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Financial Understanding + Responsibility Yields Independence


Finance and Fury will be focusing on helping you define your aims, and increase your knowledge and ability so you can make the best financial choices.

Aug 13, 2017

The saying goes that ‘Money can’t buy happiness’ – I’m sure you have all heard this.

Well it has been proven to be kind of right, and kind of wrong.

The studies around this have shown once you have a certain level of income (around $75,000 per annum), the returns of happiness decrease significantly for any additional income that you earn. Once you can pay your bills, not worry about money and use money to convert into experiences, then you are set, right? Well, why is ‘affluenza’ a thing?  

This is what we will be looking at today through the sources of happiness and some ways to boost your happiness.

There is a general consensus that there are three primary sources to happiness, as follows:

  • 50% baseline genetics - Since happiness is an emotional state dictated by specific neurons in the brain, it follows that happiness would be a heritable, genetically-regulated trait. This can be referred to as 'the cortical lottery'.
  • 10% Life circumstances – How much money you make, social standing, where you live.
  • 40% Intentional activity: Thoughts and Actions – What you think of yourself and the world and how you interact with it makes up the remaining 40%. If you think the world sucks along with your place in it, chances are you are less happy than others.

As 40% of happiness comes from your thoughts and action, we will be focusing on how to increase this area as this is the easiest to change!  

Being happy is important after all. Without being happy what is the point of getting up every day? Not only is being happy great, a number of studies show that it leads to being able to achieve more in life.

Actions you can take to increase your happiness:

The feeling of happiness is triggered inside your brain through four primary Neurotransmitters.

These are DopamineSerotoninOxytocin, and Endorphins, also referred to as the ‘quartet’ responsible for your happiness.

The following are some actions you can take to help hack some of these neurotransmitters:


Dopamine is the 'feel-good' hormone which is responsible for the reward-motivation feeling. Dopamine helps to provide motivation to take action toward your goals and gives you the good feeling when they are finished. Having lower levels of dopamine lead to increased procrastination, self-doubt, and lack of enthusiasm. This was discovered through studies on rats, where those with low levels of dopamine always opted for an easier option (i.e. less reward/food) compared to those with higher levels of dopamine.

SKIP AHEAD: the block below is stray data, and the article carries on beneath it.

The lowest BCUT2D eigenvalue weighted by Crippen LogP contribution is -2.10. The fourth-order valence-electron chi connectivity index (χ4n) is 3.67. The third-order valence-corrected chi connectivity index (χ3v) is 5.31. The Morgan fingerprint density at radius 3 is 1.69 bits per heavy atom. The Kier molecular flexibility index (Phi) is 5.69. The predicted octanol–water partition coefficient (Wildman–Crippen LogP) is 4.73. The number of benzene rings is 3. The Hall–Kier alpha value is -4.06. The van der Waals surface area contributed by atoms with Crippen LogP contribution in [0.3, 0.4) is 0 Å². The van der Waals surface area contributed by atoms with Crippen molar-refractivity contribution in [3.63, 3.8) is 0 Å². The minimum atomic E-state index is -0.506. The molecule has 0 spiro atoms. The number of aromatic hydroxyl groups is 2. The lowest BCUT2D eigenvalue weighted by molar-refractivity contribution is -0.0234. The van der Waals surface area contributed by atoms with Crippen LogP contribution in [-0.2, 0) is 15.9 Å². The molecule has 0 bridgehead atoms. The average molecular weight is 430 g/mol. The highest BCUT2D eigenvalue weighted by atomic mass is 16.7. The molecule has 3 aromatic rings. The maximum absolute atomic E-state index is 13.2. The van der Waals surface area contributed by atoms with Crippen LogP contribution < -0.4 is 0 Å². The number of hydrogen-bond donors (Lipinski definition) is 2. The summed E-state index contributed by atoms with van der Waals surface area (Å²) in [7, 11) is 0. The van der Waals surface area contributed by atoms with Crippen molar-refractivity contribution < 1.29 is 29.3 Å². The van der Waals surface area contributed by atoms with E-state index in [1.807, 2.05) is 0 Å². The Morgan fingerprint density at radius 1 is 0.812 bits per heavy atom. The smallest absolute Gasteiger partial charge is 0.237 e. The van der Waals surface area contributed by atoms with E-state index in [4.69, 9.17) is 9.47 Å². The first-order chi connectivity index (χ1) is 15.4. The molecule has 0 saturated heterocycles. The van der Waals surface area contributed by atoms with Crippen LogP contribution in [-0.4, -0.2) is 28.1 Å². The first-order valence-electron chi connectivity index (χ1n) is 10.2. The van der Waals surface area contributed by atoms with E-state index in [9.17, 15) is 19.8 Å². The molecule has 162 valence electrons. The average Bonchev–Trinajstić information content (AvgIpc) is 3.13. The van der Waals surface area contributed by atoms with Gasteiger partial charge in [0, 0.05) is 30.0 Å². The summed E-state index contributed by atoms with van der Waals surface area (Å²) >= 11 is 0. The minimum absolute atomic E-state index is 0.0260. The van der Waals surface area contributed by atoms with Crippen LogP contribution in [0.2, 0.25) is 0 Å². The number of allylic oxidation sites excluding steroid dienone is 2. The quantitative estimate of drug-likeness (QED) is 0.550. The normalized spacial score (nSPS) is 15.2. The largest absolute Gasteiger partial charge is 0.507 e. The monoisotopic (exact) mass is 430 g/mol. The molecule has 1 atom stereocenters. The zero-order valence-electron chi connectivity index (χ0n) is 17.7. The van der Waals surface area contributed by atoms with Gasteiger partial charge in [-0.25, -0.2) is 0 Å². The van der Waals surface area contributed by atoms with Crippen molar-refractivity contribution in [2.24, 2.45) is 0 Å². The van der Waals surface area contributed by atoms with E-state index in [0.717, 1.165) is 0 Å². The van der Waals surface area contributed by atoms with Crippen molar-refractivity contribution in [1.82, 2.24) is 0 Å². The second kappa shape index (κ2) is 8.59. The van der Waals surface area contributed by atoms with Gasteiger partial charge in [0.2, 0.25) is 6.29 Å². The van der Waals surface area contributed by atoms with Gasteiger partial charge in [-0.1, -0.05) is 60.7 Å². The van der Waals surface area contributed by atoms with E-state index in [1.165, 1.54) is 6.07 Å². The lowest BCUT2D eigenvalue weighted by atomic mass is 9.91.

To constantly get this release, break your big goals down into little pieces. This will allow your brain to celebrate on a more frequent occasion rather than once. Just remember to actually celebrate whenever you meet a small goal. You can also try to create new goals before achieving your current one. That ensures a consistent pattern for experiencing dopamine and craving this reward over time. This will help to build motivation along with being happier.


Serotonin is known as the 'happy hormone'. It is the 'happy hormone' which regulates your body's sleep-wake cycle and temperature along with providing the feeling of feeling satisfied. Serotonin flows when you do something that makes you feel significant or important. When serotonin levels are low, the feelings of loneliness and depression are more likely to be present. It has also been shown that being a part of a culture and ‘community’ facilitate serotonin release.

To help increase this, try to reflect on your past achievements more. This allows your brain to re-live the experience and get the feeling of importance. This is where reflecting on your ‘wins of the day’ will help to boost this as well. Even focusing on future achievements you haven’t met yet will help. Your brain has trouble telling the difference between what is real and what is imagined, so it produces serotonin in both cases. Gratitude practices are popular for this reason, they are reminders and mental pictures of all the good things you’ve experienced.

Another thing that you can do is to join a group that you are interested in to experience the community feeling. There are thousands of groups on MeetUp so try one out!


Oxytocin is known as the ‘Love Hormone’. It plays a role in bonding and falling in love in both sexes.

This can easily be increased by just smiling at someone or giving them a hug. Maybe not a stranger or someone’s child but you get the point.


Endorphins are responsible for helping to reduce stress and provide the feeling of euphoria. They are released in response to pain and stress to help to alleviate anxiety. Similar to morphine, it acts as an analgesic and sedative, diminishing your perception of pain. Also, the euphoric “runners high” is all thanks to endorphins.